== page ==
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Agriculture

Through October, there had been 25 Chapter 12 bankruptcy filings in in the state, already more than the 20 cases filed all of last year.

Farmers are filing for bankruptcy in Nebraska in numbers not seen in quite some time.

Through October, there had been 25 Chapter 12 bankruptcy filings in in the state, already more than the 20 cases filed all of last year.

Chapter 12 is the bankruptcy category most often used by agricultural producers hoping to reorganize their finances because it is easier to file than a true business bankruptcy but allows higher debt limits than what's allowed with an individual bankruptcy filing.

While 25 is a relatively small number, it's double the number of Chapter 12 filings in the state in 2016 and triple the number in 2015.

The Nebraska numbers are in contrast to the rest of the nation, which saw Chapter 12 filings fall in the most recent federal fiscal year.

According to data compiled by Farm Bureau Chief Economist John Newton, there were 468 Chapter 12 filings in the 12 months that ended Sept. 30, down 8 percent from the previous 12 months, although the number was still higher than every other year since 2012.

However, farm bankruptcy filings increased 45 percent in the seven-state region of Nebraska, North and South Dakota, Minnesota, Iowa, Missouri and Arkansas that's covered by the 8th Circuit court district.

A recent analysis from the Federal Reserve Bank of Minneapolis also showed that farm bankruptcies in Minnesota, Montana, North and South Dakota and Wisconsin have more than doubled since 2013.

The big driver putting pressure on farm finances is declining farm incomes.

Creighton Economist Ernie Goss said net farm earnings are projected to be lower in the first half of 2019 than they were in the first half of 2018 (which were lower than the same period in 2017).

"This is very likely to push bankruptcies, foreclosures and loan restructuring to the highest level in decades," Goss said in an email.

Corn prices have hovered below $4 a bushel for the past four years, while soybean prices dropped to their lowest level in a decade earlier this year, largely due to a trade fight with China that has led to a huge drop in exports to that country.

Trade issues and low crop prices are two of the main reasons ag producers' finances are suffering. Two others, according to Goss, are rising interest rates, which make loan repayments more difficult, especially for loans tied to short-term and flexible interest rates, and, especially in Nebraska, increasing property taxes.

Goss said that from 2013-2017, farm income in the state dropped 45 percent while ag property tax valuations went up nearly 64 percent.

"High and rising property taxes are having major impacts on farmers, especially those in Nebraska," he said. "For corn alone, property taxes per bushel amount to approximately 25 percent of the price of the corn."

The Federal Reserve Bank of Kansas City said in its most recent Ag Credit Survey that the sharpest drop in farm incomes in the third quarter occurred in states heavily dependent on corn and soybeans, including Nebraska, where 60 percent of bankers reported a drop in income among their ag clients compared with last year.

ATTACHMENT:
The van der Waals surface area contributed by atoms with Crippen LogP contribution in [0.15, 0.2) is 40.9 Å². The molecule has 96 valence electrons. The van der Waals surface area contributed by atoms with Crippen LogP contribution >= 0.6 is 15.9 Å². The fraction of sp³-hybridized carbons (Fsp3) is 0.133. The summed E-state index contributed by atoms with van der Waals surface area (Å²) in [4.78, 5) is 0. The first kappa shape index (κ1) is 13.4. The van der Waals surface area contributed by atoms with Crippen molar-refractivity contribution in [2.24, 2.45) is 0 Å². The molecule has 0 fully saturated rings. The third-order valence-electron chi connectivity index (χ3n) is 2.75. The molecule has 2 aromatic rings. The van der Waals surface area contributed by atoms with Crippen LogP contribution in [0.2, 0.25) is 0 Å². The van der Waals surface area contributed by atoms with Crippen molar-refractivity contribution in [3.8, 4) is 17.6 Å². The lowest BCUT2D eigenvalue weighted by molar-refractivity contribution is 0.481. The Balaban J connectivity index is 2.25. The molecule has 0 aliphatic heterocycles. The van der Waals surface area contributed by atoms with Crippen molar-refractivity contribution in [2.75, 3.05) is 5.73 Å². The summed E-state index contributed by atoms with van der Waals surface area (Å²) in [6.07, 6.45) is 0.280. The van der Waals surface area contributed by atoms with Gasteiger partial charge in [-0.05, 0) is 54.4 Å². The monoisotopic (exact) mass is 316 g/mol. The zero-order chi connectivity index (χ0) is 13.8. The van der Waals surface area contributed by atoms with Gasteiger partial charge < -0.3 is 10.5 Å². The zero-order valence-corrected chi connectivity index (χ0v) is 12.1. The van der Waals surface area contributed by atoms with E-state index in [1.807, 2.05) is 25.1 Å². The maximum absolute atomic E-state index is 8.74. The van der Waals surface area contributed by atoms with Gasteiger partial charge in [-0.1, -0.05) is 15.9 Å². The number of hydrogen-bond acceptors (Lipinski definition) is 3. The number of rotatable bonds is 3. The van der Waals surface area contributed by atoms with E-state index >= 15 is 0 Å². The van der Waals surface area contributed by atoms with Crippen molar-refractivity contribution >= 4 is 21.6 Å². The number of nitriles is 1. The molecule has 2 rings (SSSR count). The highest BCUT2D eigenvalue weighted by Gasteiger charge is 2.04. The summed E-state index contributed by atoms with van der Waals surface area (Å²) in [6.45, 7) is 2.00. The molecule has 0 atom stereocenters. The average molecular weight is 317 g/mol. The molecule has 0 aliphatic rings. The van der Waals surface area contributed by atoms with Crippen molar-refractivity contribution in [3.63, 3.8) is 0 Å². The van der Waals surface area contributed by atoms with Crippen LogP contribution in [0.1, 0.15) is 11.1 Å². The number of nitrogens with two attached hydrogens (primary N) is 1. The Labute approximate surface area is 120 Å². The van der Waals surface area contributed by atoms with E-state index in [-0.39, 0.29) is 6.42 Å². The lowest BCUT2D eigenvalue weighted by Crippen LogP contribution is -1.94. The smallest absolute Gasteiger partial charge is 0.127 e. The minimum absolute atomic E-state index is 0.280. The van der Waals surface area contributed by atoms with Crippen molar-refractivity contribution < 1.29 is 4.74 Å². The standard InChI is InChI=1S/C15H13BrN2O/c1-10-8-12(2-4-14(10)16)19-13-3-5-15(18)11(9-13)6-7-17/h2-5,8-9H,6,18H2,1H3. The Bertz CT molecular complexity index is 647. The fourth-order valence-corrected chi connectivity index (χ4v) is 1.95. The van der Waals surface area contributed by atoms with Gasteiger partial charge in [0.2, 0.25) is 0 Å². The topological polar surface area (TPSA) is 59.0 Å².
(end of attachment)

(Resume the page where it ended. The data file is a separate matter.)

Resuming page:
The Kansas City Fed said that while overall ag loan repayment rates have remained steady this year, those for loans linked to corn and soybean producers, as well as hog and dairy producers, have declined faster than in 2017.

That's leading to more loans being put on a "watch" list, meaning they are being closely monitored for potential problems. According to the Ag Credit Survey, nearly 20 percent of agricultural bank loans in Nebraska were on a watch list, the most of any state in the Kansas City Fed's district.

In a Wednesday hearing at the Lincoln-Lancaster County Planning Commission about a potential wind farm, Nebraska Farmers Union President John Hansen predicted about 10 percent of farmers will go out of business this year, largely because banks will not renew operating loans.

Nebraska Farm Bureau Senior Economist Jay Rempe offered a similar forecast, saying about 10-15 percent of agricultural producers are "going to have to make some tough decisions with their bankers next year."

That could include selling assets. The Kansas City Fed reported that the share of bankers with ag borrowers planning to sell mid- to long-term assets increased from around 75 percent a year ago to nearly 85 percent.

Those who intend to sell land could find a tough market. In March, the University of Nebraska-Lincoln's Department of Agricultural Economics released its 2018 Trends in Nebraska Farmland Values and Rental Rates, which showed that average farmland values in the state were down 3 percent from last year and 14 percent since 2014.

Rempe said the hope is that farm income will start stabilizing next year and turn to growth after that. A lot of that will be dependent on the global economy, particularly trade issues, he said.

However, he said that if things don't start getting better in the next year or so, especially on the crop side, the number of ag producers in distress will grow.

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